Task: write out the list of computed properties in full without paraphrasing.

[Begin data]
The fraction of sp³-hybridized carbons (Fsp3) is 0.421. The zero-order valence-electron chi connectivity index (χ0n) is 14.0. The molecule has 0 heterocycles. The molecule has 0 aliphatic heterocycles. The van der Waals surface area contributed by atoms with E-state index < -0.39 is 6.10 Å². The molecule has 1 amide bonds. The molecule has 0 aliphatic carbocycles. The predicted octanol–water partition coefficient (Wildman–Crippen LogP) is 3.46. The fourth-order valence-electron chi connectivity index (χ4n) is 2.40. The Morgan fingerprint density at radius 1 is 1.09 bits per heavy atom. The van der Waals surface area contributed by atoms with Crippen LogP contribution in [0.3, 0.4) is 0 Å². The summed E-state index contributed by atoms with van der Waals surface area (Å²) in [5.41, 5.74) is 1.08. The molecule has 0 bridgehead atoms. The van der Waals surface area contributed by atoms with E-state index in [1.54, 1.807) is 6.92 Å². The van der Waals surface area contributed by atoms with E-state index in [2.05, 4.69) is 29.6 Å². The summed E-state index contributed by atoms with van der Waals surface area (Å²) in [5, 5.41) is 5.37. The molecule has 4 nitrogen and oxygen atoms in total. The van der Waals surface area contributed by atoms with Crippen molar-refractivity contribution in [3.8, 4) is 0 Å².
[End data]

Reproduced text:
The fraction of sp³-hybridized carbons (Fsp3) is 0.421. The zero-order valence-electron chi connectivity index (χ0n) is 14.0. The molecule has 0 heterocycles. The molecule has 0 aliphatic heterocycles. The van der Waals surface area contributed by atoms with E-state index < -0.39 is 6.10 Å². The molecule has 1 amide bonds. The molecule has 0 aliphatic carbocycles. The predicted octanol–water partition coefficient (Wildman–Crippen LogP) is 3.46. The fourth-order valence-electron chi connectivity index (χ4n) is 2.40. The Morgan fingerprint density at radius 1 is 1.09 bits per heavy atom. The van der Waals surface area contributed by atoms with Crippen LogP contribution in [0.3, 0.4) is 0 Å². The summed E-state index contributed by atoms with van der Waals surface area (Å²) in [5.41, 5.74) is 1.08. The molecule has 0 bridgehead atoms. The van der Waals surface area contributed by atoms with E-state index in [1.54, 1.807) is 6.92 Å². The van der Waals surface area contributed by atoms with E-state index in [2.05, 4.69) is 29.6 Å². The summed E-state index contributed by atoms with van der Waals surface area (Å²) in [5, 5.41) is 5.37. The molecule has 4 nitrogen and oxygen atoms in total. The van der Waals surface area contributed by atoms with Crippen molar-refractivity contribution in [3.8, 4) is 0 Å².